Grand National winning trainer Gordon Elliott has apologised after a photo of himself sitting on a dead horse circulated on social media.
The Irishman, 43, said that he took a phone call and sat down on the horse “without thinking”.
The British Horseracing Authority (BHA) has labelled it “a shocking image” and the Irish Horseracing Regulatory Board (IHRB) has started an investigation into the picture Elliott has claimed was taken “some time ago”.
Elliott maintained that the welfare of every horse was “paramount” in his response to the controversy, which comes just over two weeks out from Cheltenham Festival.
“I apologise profoundly for any offence that this photo has caused,” Elliott, who has won the Grand National three times, including twice with Tiger Roll, said in a statement.
“I can categorically state that the welfare of each and every horse under my care is paramount and has been central to the success that we have enjoyed.
“The photo in question was taken some time ago and occurred after a horse had died of an apparent heart attack on the gallops.
“At what was a sad time, which it is when any horse under my care passes away, my initial reaction was to get the body removed from where it was positioned.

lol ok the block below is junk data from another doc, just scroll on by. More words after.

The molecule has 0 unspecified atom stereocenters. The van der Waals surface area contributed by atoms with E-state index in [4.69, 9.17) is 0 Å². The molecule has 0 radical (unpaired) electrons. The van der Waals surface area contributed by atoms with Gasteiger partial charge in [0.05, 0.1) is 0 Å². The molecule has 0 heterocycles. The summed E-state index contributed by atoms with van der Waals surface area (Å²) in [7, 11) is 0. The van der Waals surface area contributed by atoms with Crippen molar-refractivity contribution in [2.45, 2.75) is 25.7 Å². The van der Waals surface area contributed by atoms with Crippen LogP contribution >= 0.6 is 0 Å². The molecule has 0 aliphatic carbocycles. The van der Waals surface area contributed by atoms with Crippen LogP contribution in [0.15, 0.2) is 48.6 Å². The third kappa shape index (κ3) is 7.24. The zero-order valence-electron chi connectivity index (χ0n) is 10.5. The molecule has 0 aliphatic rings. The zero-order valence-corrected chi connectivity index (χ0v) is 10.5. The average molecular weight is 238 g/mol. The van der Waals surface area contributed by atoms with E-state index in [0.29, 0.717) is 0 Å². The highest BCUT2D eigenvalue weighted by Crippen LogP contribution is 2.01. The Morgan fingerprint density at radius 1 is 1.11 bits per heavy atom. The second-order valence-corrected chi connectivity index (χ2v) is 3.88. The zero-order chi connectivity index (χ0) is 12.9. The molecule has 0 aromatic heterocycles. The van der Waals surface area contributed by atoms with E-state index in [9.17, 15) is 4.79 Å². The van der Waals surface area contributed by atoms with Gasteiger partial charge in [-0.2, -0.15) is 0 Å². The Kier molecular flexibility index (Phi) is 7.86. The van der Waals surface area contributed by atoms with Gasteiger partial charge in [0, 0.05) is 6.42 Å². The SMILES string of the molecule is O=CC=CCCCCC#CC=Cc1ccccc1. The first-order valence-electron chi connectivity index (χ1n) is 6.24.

“I was standing over the horse waiting to help with the removal of the body, in the course of which, to my memory I received a call and, without thinking, I sat down to take it. Hearing a shout from one of my team, I gestured to wait until I was finished.
“Such background information may seem trivial at this time and will not allay the concerns of many people both within and outside the world of horse racing.”
An IHRB spokesman said on Sunday that the investigation will be “dealt with as quickly as possible.”
Register for free to continue reading
Registration is a free and easy way to support our truly independent journalism
By registering, you will also enjoy limited access to Premium articles, exclusive newsletters, commenting, and virtual events with our leading journalists
Already have an account? sign in